Image Source: Hollie Adams/Bloomberg
Methane can warm the earth's atmosphere 80 times more than carbon dioxide in the short term, and animal agriculture releases about one-third of methane emissions globally. Most of the gas comes from burping cattle, but Cargill has potential solution: high-tech masks that absorb methane like the catalytic converter on a car. The agricultural giant has begun promoting the wearable devices for cows and expects to offer them to European dairy farmers next year. Made by UK company Zelp, the methane masks reduce greenhouse gas emissions by more than 50%.
Image Source: Neeta Satam
For the past 100 years, Black and other minority farmers have lost farmland in legal disputes and been denied loans, government assistance, and full access to USDA programs. To make amends, the American Rescue Plan will pay off farm debt held by "socially disadvantaged" minority farmers totaling an estimated $4 billion. In protest, white farmers have sued the USDA claiming reverse discrimination, and banks have lobbied against the measure, arguing that early repayments will cut into their profits and hurt investors. Agriculture Secretary Tom Vilsack said the benefits to banks outweigh the risks, as banks will be paid principle plus interest and can loan the money out again. To put things in perspective, the payments in total represent less than 1% of all US farm sector debt.
Image Source: Edwin Remsberg, University of Maryland
A new study from Cornell University, Stanford University, and the University of Maryland added a novel factor to farm productivity measurements: weather patterns. Results showed that climate change has reduced agricultural productivity globally by 21% since 1961. In the US, changing weather patterns only account for about 10% of production losses, but it accounts for 30% of declines in warmer regions like Africa, Latin America, and the Caribbean. The study authors urge lawmakers to remember the butterfly effect: Small changes here can lead to big consequences there.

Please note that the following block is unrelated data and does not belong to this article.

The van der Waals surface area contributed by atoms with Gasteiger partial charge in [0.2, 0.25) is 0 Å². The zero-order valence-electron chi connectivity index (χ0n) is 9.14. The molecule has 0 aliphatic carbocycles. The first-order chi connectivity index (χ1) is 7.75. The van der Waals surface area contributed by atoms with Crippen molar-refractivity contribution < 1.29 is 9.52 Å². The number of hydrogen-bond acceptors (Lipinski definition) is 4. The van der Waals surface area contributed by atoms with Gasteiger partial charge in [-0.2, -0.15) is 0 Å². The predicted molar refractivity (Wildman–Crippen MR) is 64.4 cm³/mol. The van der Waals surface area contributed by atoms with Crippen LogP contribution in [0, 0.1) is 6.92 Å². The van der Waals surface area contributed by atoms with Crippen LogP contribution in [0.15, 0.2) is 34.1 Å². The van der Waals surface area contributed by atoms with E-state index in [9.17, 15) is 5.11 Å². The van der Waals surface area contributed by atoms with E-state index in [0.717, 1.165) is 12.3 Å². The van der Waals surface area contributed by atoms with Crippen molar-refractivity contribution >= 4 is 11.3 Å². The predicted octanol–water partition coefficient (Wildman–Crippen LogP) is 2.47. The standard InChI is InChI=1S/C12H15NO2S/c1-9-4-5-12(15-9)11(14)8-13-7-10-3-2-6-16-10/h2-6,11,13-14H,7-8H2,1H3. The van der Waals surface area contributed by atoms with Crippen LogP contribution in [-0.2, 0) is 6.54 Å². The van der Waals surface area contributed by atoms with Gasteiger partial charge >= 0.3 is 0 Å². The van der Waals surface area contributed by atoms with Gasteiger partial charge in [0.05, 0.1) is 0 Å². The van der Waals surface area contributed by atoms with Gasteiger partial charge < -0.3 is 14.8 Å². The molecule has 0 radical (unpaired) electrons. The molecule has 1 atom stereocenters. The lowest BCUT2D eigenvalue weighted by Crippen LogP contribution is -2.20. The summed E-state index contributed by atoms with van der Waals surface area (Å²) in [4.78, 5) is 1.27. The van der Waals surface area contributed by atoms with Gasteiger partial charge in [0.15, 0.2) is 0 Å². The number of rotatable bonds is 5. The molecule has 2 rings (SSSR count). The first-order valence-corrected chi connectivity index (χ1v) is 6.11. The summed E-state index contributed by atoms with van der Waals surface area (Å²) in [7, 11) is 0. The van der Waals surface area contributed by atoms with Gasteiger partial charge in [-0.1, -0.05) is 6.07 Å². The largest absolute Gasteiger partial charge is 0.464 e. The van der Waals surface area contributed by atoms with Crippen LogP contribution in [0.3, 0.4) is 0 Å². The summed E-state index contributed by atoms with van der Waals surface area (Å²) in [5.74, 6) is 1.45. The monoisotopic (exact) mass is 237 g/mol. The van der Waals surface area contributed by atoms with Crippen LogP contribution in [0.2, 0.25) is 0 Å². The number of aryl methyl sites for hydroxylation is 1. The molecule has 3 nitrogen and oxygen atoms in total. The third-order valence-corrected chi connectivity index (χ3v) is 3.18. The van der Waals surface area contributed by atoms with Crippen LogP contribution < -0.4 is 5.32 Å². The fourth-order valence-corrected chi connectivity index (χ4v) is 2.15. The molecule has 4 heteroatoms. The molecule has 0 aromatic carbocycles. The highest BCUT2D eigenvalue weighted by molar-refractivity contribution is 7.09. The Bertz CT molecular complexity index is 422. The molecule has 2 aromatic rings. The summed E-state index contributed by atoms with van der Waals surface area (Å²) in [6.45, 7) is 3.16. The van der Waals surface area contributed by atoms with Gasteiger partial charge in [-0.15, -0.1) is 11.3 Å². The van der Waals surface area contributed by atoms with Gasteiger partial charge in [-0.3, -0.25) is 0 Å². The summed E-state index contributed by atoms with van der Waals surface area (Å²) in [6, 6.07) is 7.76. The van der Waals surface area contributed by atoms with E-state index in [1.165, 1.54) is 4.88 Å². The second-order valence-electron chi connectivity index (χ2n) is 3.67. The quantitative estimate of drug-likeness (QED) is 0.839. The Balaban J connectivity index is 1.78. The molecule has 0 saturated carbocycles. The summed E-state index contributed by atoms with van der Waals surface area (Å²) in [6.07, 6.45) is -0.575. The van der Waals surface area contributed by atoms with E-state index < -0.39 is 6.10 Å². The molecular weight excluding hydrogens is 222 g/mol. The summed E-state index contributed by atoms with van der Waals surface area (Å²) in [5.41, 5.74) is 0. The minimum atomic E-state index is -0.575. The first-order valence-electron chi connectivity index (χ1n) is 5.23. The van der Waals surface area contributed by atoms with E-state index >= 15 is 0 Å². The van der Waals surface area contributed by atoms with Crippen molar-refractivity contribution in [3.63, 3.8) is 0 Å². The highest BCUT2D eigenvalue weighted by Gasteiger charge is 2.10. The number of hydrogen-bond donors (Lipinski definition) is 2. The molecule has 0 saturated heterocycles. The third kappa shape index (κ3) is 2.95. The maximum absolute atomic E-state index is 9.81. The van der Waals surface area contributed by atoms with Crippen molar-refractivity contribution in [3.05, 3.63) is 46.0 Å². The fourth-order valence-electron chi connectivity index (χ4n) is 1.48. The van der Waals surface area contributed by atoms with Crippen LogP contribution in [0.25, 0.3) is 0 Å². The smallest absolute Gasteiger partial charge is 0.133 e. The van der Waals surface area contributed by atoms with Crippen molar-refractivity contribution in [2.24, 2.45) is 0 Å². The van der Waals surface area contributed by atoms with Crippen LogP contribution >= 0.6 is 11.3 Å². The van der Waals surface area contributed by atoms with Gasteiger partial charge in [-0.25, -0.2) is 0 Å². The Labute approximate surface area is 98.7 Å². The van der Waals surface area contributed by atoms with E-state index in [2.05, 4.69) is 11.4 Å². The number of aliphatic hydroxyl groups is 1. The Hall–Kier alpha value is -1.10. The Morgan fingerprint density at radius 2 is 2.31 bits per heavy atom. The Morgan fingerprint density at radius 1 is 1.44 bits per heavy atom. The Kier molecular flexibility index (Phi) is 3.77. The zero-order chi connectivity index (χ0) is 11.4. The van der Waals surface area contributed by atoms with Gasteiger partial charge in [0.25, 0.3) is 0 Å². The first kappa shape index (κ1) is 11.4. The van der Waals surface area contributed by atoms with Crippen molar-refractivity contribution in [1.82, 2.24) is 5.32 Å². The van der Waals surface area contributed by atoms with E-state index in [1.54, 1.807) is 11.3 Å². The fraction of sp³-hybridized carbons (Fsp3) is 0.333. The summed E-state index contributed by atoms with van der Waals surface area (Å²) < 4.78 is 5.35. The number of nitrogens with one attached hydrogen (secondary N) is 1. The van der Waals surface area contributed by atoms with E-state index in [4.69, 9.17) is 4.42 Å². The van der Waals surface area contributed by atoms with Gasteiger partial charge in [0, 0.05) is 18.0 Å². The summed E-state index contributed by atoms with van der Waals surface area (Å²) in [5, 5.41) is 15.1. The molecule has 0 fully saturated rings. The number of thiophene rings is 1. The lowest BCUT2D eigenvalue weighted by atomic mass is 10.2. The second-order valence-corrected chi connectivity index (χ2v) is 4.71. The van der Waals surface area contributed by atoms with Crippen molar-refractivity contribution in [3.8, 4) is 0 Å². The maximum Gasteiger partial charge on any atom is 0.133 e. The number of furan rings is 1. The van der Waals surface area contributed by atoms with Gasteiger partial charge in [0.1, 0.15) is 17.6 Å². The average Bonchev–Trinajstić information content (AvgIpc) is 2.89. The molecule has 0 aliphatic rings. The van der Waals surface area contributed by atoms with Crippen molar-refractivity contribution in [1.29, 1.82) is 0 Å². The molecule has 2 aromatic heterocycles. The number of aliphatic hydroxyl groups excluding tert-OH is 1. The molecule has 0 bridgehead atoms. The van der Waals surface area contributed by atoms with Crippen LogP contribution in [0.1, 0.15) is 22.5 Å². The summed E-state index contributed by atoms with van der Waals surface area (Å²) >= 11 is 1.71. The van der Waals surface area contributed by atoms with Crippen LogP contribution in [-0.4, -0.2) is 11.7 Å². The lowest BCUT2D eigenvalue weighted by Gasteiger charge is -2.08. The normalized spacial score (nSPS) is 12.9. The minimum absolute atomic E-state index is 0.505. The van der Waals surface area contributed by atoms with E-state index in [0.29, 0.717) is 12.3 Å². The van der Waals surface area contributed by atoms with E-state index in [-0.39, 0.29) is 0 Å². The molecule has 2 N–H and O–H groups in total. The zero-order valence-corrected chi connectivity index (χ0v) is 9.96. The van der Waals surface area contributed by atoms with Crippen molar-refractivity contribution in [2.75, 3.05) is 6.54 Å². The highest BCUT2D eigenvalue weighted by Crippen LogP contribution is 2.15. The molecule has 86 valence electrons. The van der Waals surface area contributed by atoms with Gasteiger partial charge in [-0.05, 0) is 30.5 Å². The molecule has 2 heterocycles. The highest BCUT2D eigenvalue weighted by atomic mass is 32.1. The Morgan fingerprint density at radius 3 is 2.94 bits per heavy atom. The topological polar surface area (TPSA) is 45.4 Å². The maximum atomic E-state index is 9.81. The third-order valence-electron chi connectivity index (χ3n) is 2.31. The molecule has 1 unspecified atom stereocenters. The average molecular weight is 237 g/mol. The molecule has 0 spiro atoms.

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Image Source: Chris Machian
In 2020, most agriculture stimulus payments went to large corporate farms. To help reach small, local farms, the USDA's latest round of aid includes about $6 billion for fruit and vegetable growers, beginning farmers, organic farms, and biofuel producers, as well as supplementary funds for commodity producers and cattle ranchers. The new $1.9 trillion stimulus package also adds $4 billion for debt relief among minority farmers and $1 billion to improve access to land, resolve property disputes, and provide legal aid to socially disadvantaged farmers. The package even provides $3.6 billion to facilitate food donations and to protect food system workers from COVID-19. These funds should go a long way toward helping America's agricultural sector get back up and running.
Image Source: AP Photo/Charlie Riedel
In 1910, Black farmers made up 14% of the US farming population, but today they account for just 1.4%, according to the US Department of Agriculture. "There has been a lot of Black land lost in Kansas in these last 21 years — and it is devastating,” said JohnElla Holmes, executive director of the Kansas Black Farmers Association. The number of Black farmers in the US has dropped from about a million in 1920 to less than 50,000 today. Since 2017, the USDA has received more than 3,700 racial discrimination complaints about restricted access to credit, which farmers say has kept them from obtaining funds to modernize equipment and buy more land. New legislation in Congress aims to remedy what many see as historical inequities in federal farm programs.